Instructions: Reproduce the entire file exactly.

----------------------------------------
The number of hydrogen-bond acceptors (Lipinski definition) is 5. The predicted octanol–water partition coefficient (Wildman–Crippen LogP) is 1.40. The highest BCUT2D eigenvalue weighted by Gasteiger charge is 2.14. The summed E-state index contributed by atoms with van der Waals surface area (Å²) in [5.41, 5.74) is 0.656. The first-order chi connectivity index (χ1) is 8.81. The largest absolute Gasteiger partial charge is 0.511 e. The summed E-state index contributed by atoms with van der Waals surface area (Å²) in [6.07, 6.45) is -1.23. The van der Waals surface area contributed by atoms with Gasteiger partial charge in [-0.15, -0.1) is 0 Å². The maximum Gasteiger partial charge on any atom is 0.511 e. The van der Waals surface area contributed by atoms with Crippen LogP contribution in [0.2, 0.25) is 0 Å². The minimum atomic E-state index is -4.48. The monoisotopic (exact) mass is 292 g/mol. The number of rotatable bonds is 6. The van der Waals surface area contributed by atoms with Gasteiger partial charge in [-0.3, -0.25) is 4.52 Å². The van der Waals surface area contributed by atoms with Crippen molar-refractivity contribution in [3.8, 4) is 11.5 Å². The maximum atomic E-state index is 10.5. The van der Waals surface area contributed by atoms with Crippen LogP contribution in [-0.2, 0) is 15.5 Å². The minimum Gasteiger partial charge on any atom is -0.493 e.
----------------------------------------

The number of hydrogen-bond acceptors (Lipinski definition) is 5. The predicted octanol–water partition coefficient (Wildman–Crippen LogP) is 1.40. The highest BCUT2D eigenvalue weighted by Gasteiger charge is 2.14. The summed E-state index contributed by atoms with van der Waals surface area (Å²) in [5.41, 5.74) is 0.656. The first-order chi connectivity index (χ1) is 8.81. The largest absolute Gasteiger partial charge is 0.511 e. The summed E-state index contributed by atoms with van der Waals surface area (Å²) in [6.07, 6.45) is -1.23. The van der Waals surface area contributed by atoms with Gasteiger partial charge in [-0.15, -0.1) is 0 Å². The maximum Gasteiger partial charge on any atom is 0.511 e. The van der Waals surface area contributed by atoms with Crippen LogP contribution in [0.2, 0.25) is 0 Å². The minimum atomic E-state index is -4.48. The monoisotopic (exact) mass is 292 g/mol. The number of rotatable bonds is 6. The van der Waals surface area contributed by atoms with Gasteiger partial charge in [-0.3, -0.25) is 4.52 Å². The van der Waals surface area contributed by atoms with Crippen molar-refractivity contribution in [3.8, 4) is 11.5 Å². The maximum atomic E-state index is 10.5. The van der Waals surface area contributed by atoms with Crippen LogP contribution in [-0.2, 0) is 15.5 Å². The minimum Gasteiger partial charge on any atom is -0.493 e.